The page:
Regarding which acceleration scheme is used, I'm gonna leave those as holes to be filled once I get some kit and can measure the latency of various tasks. Plus I'll need to profile which X operations (in a common usage scenario) are slow and need to be prioritised.

In answer to someone's question earlier, it is easy to have acceleration and the mode of acceleration toggled via the x.conf file via a user-defined string. I'm not sure it can be driven whilst the server is actually running, though. It is also extensible in that other options can be passed in too and they will reach my code to allow value wiggling...

(so does anyone know of other groups already working on X acc?)

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Re: So who's working/worked on an Xorg server?

Tue Apr 10, 2012 11:04 am

Shirro said:


The Broadcom implementation is most definately proprietary. X.org is MIT licensed so I don"t think linking in a proprietary X driver is an issue (at least not a license one). I think it is better for applications to link to GLES and EGL libs as required for 3d stuff as not many programs for Linux currently support embedded opengl anyway. Proprietary stuff definately does not belong in the kernel and since X is sharing resources between processes there has to be some kernel involvement to do things right.


I was assuming that by kernel we were talking about things outside the Broadcom blob, which we can only send things like OGLES calls into. Since I don"t know what"s in the blob, I have no way of knowing why/how to interface with anything in there other than through the interfaces that have been exposed. That does include OGLES, according to what I"ve seen discussed, but, I haven"t seen the docs, yet.

Well that is why the kernel has all these interfaces like KMS, DRM etc. It is up to Broadcom whether that want to release proprietary info and write to these things. It isn"t the sort of thing you generally need for a set top box or a sat nav.


Isn"t OGLES one of the Broadcom-supported interfaces? That"s what Eben, et al, have been saying should be used, since they aren"t providing source for the blob.

It isn"t that nobody wants 3d acceleration in X, it is more that that is orthogonal to the issue of getting X working better for the majority of users.


I"m not talking about 3-D acceleration in X, I"m talking about using 3-D hardware to accelerate the 2-D X primitives. It never ceases to amaze me how few people realize that 2-D is just a subset of 3-D, where the z values are always zero! Everything that"s needed to perform every function required by X already exists in the GPU hardware, including blitting and everything everyone else has mentioned. How do you think SGI was running X on systems since the mid 1980s? They sure as hell haven"t been doing it strictly in software on the CPU.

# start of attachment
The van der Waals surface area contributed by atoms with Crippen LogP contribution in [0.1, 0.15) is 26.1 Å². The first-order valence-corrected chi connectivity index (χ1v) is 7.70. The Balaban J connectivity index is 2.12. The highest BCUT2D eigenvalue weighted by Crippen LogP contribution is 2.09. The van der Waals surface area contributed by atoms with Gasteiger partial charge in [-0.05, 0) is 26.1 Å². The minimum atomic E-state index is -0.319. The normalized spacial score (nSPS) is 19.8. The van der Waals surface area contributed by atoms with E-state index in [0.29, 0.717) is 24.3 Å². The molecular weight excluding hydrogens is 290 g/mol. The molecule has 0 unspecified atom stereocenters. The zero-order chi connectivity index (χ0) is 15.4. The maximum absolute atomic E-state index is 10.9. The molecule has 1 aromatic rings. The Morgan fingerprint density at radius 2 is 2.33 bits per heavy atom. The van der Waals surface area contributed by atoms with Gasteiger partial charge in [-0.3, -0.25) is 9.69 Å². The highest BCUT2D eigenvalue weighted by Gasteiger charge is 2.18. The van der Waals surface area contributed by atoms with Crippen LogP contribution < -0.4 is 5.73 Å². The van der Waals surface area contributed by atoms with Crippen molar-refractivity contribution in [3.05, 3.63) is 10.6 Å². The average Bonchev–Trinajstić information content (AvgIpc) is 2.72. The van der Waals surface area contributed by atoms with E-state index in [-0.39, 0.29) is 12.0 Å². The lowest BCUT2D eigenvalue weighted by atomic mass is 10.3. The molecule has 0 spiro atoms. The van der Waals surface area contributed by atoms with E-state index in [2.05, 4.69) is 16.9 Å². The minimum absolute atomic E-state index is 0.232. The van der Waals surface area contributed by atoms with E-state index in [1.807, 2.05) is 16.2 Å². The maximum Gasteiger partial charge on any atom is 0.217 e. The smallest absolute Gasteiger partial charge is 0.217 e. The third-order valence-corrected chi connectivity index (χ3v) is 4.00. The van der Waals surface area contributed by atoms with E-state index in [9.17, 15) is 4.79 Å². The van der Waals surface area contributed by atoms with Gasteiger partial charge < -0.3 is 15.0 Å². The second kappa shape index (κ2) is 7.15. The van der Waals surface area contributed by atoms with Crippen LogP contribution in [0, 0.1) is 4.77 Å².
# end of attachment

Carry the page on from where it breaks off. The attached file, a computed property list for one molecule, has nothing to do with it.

If no one in the Linux community has done this integration before, is it because few people are familiar with GPUs? I find that very surprising, although, now that I think about it, I"ve run into very few software people outside the 3-D graphics community who actually know how matrix math is used to perform GPU transformations in the hardware, and kernel guys are kinda known for not getting out much - and we"re glad someone is doing that thankless grunt work

I guess I"m "spoiled" because I did matrix multiplications by hand with a slide rule while waiting for our first interactive 3-D system to be installed, which also happened to be examples in our professor"s 3-D graphics math textbook that we were proofing with him. We did get free copies of the first editions, though - a much bigger deal now that engineering textbooks cost upwards of $400 new - yikes! Yes, I walked to and from school both ways, too ... uphill ... into the wind ... in snowdrifts ... that lasted through the Summers ...
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Re: So who's working/worked on an Xorg server?

Tue Apr 10, 2012 12:06 pm

teh_orph said:


Big thanks for those code links btw, that's actually really helpful. They do in that code many things that I plan on doing plus answer a number of questions. (the code does work, right? no artefacts? is it actually faster?)


Good questions. No artifacts. Seems to work though might be slightly different revision of the code.(II) EXA(0): Driver allocated offscreen pixmaps
(II) EXA(0): Driver registered support for the following operations:
(II) Solid
(II) Copy
(II) Composite (RENDER acceleration)
(II) UploadToScreen
(II) DownloadFromScreen

Is it faster? No idea. I am too tired to go looking for benchmarks. I thought I would just scroll a long wikipedia page in Chromium since that it the sort of large bitmappy thing you would think would accelerate well.  Was hardly any difference between imx driver with AccelMethod none, EXA and frame buffer driver. If anything the EXA seemed slightly slower. Just for comparison I scrolled the same page in Chrome on a 2009 MacBook with nvidia graphics running OSX and it took over twice as long so my browser usability metric probably doesn't adequately reflect graphics performance.